At 15, Scott Senatore of Fort Lauderdale has literally turned the world of skateboarding upside down.
Scott has designed and built a large translucent cylinder -- "the Dome" -- in which skateboarders can make a complete 360-degree circle. For a split split second they actually skate upside-down.
"It's a rush, a real," beams Senatore. "Your feet are planted on the ceiling. You're defying gravity."
Eighteen felt wide, 27 feet long and weighing 15,000 pounds, the cylinder most closely resembles a beached celluloid whale.
The dome, named Turningpoint Madness, is not for your average, run-of-the-sidewalk skateboarder.
In fact, it's strictly for professionals like Senatore. Some of them can complete up to six consecutive 360-degree revolutions -- something unheard of in a sport where sloped swimming pool walls and the insides of unused storm drains provided the setting for most previous daredevil stunting.
Senatore's dome began to take shape as he was daydreaming during his ninth-grade drafting glass in his native Malibu, Calif. That's when he first thought of a design for a surface that would give the skateboarder a chance to capitalize on gravity instead of fighting it.
The result was a circular "dome" open at one end and rounded off at the other. Aerodynamically, it would allow a skateborade to build enough momentum to streak downward with enough centrifugal force to safely complete a 360-degree turn.
And for a little faster speed, why not use gravity's pull even more by using a hydraulic lift to raise the front end of the dome about 15 feet? That would create a 30-degree angle and give the skateboarder just the lift needed to complete the potentially hazardous full circle.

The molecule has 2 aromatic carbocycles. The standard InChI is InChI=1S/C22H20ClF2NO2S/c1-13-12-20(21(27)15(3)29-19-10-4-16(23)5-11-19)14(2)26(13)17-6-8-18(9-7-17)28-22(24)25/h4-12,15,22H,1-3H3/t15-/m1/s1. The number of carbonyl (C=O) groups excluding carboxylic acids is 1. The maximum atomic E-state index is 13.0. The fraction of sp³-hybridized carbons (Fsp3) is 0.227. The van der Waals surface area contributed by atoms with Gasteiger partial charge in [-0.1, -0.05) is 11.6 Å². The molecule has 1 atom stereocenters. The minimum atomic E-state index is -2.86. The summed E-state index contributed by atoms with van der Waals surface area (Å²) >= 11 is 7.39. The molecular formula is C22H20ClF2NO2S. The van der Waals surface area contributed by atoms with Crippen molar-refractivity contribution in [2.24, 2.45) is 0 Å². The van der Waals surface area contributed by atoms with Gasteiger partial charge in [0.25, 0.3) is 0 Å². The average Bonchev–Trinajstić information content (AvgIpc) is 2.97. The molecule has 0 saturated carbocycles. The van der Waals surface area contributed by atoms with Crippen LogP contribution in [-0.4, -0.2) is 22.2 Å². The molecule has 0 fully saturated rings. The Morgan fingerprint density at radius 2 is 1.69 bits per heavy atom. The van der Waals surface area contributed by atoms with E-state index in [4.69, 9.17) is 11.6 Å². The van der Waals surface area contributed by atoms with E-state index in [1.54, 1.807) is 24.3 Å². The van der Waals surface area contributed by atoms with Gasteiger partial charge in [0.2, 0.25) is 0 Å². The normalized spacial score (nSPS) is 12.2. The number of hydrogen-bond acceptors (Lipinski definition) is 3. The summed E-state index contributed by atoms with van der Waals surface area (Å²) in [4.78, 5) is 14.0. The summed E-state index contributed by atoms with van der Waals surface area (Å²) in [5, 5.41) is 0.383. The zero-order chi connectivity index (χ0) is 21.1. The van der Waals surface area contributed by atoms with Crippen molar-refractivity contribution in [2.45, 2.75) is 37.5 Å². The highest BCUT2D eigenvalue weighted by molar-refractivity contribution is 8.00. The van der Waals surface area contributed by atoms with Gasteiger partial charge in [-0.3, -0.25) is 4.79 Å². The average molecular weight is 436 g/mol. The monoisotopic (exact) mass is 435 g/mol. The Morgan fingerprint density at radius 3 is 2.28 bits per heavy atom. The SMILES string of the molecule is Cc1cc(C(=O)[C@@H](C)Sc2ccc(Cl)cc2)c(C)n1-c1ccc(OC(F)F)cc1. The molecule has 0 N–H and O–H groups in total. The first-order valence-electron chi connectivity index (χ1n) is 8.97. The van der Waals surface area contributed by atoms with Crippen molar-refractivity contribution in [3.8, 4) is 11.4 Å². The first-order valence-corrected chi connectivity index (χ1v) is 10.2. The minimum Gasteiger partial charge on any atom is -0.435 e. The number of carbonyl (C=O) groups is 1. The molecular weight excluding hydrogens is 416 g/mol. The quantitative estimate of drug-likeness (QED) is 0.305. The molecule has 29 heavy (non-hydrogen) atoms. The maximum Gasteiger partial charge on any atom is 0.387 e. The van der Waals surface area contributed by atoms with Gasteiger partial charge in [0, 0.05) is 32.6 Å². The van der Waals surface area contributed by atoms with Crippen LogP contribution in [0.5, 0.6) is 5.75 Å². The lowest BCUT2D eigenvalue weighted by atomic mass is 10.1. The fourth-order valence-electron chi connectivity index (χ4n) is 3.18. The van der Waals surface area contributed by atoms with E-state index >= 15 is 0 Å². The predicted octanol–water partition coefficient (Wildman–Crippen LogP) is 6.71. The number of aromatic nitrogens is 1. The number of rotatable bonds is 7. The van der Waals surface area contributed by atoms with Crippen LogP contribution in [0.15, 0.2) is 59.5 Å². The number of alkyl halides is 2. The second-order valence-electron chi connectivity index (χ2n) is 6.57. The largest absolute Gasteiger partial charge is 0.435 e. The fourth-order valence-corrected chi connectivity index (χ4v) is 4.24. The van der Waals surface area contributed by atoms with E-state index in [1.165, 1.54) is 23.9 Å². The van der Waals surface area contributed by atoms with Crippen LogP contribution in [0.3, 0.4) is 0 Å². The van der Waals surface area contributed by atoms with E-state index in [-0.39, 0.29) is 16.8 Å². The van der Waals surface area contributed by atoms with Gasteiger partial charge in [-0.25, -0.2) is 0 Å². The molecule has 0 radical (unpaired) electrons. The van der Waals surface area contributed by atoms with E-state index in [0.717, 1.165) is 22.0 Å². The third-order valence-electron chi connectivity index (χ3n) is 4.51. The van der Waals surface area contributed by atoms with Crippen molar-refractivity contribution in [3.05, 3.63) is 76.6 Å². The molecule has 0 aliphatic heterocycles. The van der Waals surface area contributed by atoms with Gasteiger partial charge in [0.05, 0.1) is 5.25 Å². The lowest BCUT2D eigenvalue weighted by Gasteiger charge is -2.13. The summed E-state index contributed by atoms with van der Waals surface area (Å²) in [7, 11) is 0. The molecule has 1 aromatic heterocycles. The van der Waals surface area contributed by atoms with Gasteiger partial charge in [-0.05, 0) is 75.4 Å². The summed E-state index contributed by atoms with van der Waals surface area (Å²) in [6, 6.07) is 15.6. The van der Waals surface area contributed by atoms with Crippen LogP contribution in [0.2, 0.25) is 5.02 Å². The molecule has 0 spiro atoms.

It took Senatore and three adults, including an engineer, thousands of hours and $65,000 in materials to turn the design into a skating dome prototype.
The moveable structure is made of a clear plastic called lexan. Sixty-six 4-by-4-feet sheets of the half-inch thick plastic are held together by more than 10,000 screws. Aluminum griders encircle the dome and hold the plastic sheets in place.
"It is really a trip on your mind," said Senatore.
Counting the seven-foot platform on which it rests and the 15 feet added by the hydraulic lift, the top of the dome is nearly 40 feet in the air.
"On concrete you can see your transistion [from where you were to where you are going], but on the dome's clear glass, it's like you are flying," says Senatore.
An added touch is that the dome is attached to the platform in a way that enables it to revolve sowly on a horizontal [sideways] axis. This gives the skateboarder a feeling of riding a wave, Senatore explains.
"When you surf, you are moving on a moving surface. When you skateboard you normally are moving on a stationary surface. Now we've added a little more excitement to skateboarding made it like surfing on land. A lot of good skaters have trouble adjusting to that lateral movement [of the dome]. It's like an invisible wave is slapping you from the side."
Senatore recommends that all skateboaders warm up by stretching prior to skating. His advice is to "bend down, stretch your legs and arms for a few minutes before even getting on the board. And then take it easy in the beginning.
"You should always try the easy part of the run first, don't just drop into the hard part. You have to get the feel of your board again."
And if you ever become proficient enough to try skating inside a dome such as this, you should be sure to skate directly over the aluminum griders that encircle the dome and anchor the lexan surface.
"The aluminum gives you a little more solid push so that you can develop your speed. But if you're doing a trick or make a turn, you should do that off the aluminum rails and on the sheets of plastic on the dome because the lexan is a lot softer and it grips better."